TV: So you started with Motown after ‘67?

GR: Yeah right I started with because a fellow a friend of mine at the post office his name was Freddie Gorman and Freddie was a mailman he and I was in a high school band together and he was one of the writers on the song “Please Mr. Postman”.  He wrote that while we were carrying mail.

TV: Really?

GR:  And so he started singing in the group The Originals and there was some songs that were  moderate successes and so he asked me to come work with them after I quit the post office and I said well ok and I thought about it and I went there with the guys and I loved it and I fell in love with it because it kept me close to the music and I enjoyed that role that I played  and then I did that for like two or three years with them. Then my son was born and I went back that’s when I went back to school was when my son was born and I stayed there for a couple years and when they moved out to California they asked me to come move out there with them and I went out there with them and I started working with Lamont Dozier , Holland- Dozier-Holland fame, you know. I worked with Lamont and worked as his road manger so it was just great, but it all started from that day on the cultural center, where we are now.

TV: That’s amazing.  Any really good road stories of being on the road with them?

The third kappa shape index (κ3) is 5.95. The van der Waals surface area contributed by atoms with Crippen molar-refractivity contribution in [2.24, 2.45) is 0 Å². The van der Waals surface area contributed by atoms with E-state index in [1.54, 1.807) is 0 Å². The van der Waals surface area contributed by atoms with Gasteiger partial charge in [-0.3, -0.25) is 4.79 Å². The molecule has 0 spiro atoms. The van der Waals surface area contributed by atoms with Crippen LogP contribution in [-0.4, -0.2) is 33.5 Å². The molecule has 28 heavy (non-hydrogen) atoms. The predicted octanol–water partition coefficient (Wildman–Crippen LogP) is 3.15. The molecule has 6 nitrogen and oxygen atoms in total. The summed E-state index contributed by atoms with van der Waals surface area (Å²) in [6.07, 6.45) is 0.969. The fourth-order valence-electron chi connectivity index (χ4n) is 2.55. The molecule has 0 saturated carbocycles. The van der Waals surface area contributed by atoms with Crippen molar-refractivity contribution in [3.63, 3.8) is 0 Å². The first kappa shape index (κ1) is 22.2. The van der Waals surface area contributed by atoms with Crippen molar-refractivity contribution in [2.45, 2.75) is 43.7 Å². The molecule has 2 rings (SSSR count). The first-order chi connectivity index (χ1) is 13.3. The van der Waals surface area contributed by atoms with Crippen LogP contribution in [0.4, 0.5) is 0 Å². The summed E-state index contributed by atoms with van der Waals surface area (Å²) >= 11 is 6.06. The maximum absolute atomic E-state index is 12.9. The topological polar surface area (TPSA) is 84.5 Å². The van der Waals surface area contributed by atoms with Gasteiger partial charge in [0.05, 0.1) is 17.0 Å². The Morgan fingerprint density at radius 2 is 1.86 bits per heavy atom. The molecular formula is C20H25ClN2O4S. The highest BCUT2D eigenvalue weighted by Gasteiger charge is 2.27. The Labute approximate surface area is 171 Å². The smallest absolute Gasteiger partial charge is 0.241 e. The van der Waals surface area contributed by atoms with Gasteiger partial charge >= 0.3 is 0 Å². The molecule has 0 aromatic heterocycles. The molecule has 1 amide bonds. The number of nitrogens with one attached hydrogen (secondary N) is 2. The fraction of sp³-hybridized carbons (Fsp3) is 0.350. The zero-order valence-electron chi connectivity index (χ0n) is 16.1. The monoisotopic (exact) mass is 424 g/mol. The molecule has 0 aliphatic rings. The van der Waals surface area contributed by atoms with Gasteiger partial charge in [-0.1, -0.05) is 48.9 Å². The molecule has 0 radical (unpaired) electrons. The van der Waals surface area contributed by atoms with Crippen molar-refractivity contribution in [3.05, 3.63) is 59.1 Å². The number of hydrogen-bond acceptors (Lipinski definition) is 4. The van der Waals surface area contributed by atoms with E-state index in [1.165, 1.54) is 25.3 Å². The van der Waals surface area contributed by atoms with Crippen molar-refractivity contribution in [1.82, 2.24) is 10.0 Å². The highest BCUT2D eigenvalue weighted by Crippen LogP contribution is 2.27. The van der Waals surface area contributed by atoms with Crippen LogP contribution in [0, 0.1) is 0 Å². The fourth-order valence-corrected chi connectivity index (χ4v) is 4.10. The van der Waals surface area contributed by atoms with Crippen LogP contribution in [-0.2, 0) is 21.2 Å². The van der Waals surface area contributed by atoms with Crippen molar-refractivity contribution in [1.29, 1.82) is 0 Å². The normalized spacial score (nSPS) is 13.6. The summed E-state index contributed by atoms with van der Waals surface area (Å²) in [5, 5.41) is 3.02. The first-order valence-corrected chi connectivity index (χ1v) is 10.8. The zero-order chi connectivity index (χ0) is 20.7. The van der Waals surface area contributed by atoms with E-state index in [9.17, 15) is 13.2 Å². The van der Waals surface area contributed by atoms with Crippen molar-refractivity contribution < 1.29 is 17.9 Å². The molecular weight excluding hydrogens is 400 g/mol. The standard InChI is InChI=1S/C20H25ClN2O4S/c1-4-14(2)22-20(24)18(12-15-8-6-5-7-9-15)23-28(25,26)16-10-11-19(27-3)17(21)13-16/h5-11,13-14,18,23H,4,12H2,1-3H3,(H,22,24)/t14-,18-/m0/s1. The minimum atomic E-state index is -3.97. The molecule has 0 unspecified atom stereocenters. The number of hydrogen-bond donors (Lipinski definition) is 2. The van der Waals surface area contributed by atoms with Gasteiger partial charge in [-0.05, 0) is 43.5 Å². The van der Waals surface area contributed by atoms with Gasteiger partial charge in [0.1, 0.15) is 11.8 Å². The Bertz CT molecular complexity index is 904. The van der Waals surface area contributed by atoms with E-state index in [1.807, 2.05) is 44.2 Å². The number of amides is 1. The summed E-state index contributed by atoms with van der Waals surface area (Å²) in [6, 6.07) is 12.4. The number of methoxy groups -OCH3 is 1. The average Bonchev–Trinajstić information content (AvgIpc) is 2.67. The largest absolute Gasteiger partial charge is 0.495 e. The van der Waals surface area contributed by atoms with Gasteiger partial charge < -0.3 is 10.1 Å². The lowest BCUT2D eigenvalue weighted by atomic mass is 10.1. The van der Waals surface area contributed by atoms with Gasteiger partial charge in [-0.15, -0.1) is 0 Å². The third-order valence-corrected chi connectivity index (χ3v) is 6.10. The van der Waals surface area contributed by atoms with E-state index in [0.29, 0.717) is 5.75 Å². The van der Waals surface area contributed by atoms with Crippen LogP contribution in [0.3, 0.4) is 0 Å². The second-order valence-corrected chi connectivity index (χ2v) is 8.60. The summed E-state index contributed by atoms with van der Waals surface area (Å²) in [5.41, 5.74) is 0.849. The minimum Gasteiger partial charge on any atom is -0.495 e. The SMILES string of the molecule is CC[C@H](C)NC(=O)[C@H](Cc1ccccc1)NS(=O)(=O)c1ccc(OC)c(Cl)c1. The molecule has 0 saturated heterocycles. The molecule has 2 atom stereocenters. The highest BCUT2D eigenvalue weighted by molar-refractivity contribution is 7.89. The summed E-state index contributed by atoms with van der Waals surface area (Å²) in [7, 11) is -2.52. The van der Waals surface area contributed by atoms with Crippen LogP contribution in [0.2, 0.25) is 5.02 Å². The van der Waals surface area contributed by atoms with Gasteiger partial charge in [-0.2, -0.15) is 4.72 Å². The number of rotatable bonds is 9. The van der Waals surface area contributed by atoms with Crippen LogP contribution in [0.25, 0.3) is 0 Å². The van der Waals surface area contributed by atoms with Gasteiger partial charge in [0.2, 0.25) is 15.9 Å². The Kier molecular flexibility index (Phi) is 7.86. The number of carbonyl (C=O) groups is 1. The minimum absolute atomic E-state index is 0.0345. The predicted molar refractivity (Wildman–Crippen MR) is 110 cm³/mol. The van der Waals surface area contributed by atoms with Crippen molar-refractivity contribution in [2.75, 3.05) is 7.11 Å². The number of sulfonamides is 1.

GR:  Oh yeah, some things.  One story I like to tell, first time we went to New York with these guys, we were playing at a— No, this was in Newark, New Jersey. And we were playing with this guy, he had a bar and my job as the road manager, normally I just  sit in the dressing room, but this guy had an office; he didn’t have a dressing room and so the guys had to change clothes there and one door in one door out. And so they went out there and when they were getting ready to perform and they had a shake dancer on the show— you know a female shake dancer— and so when she finished that you know the guys went out there and they did there show. And so we’re sitting there and I’m sitting there and she walked and disrobed and started drying her clothes with a towel! Well I had never been around nothing like this before, so I found champagne bottle and so I picked up the champagne bottle and poured her a shot  and threw it down to drink, but it was champagne cologne, so they started calling me “Champagne  Ram” after that.  You know?  But, I mean there are a lot of different things some things that I won’t, I can’t talk about, but yeah it was a lot of fun I really, really enjoyed it and like I said I lived out there it was Lamont , Holland-Dozier-Holland fame and he exposed me to a lot the activity that I normally wouldn’t have seen got a chance to go to Hugh Hefner’s house. Aretha Franklin cooked a dinner for us, met Boz Scaggs, Henry Mancini; it’s just so many folks that I was able to say I was in their company. Have Henry Mancini say, “It was nice meeting you, George.” [laughs] “Come on Hank.” So yeah, have a lot of good memories of my life at this stage and I’m writing about these things you know that I’m sharing with you. So that’s why I’m so enthused about what you’re doing here I think that it’s so great for you to encourage folks to talk about the riot and other aspects about their lives and such you know.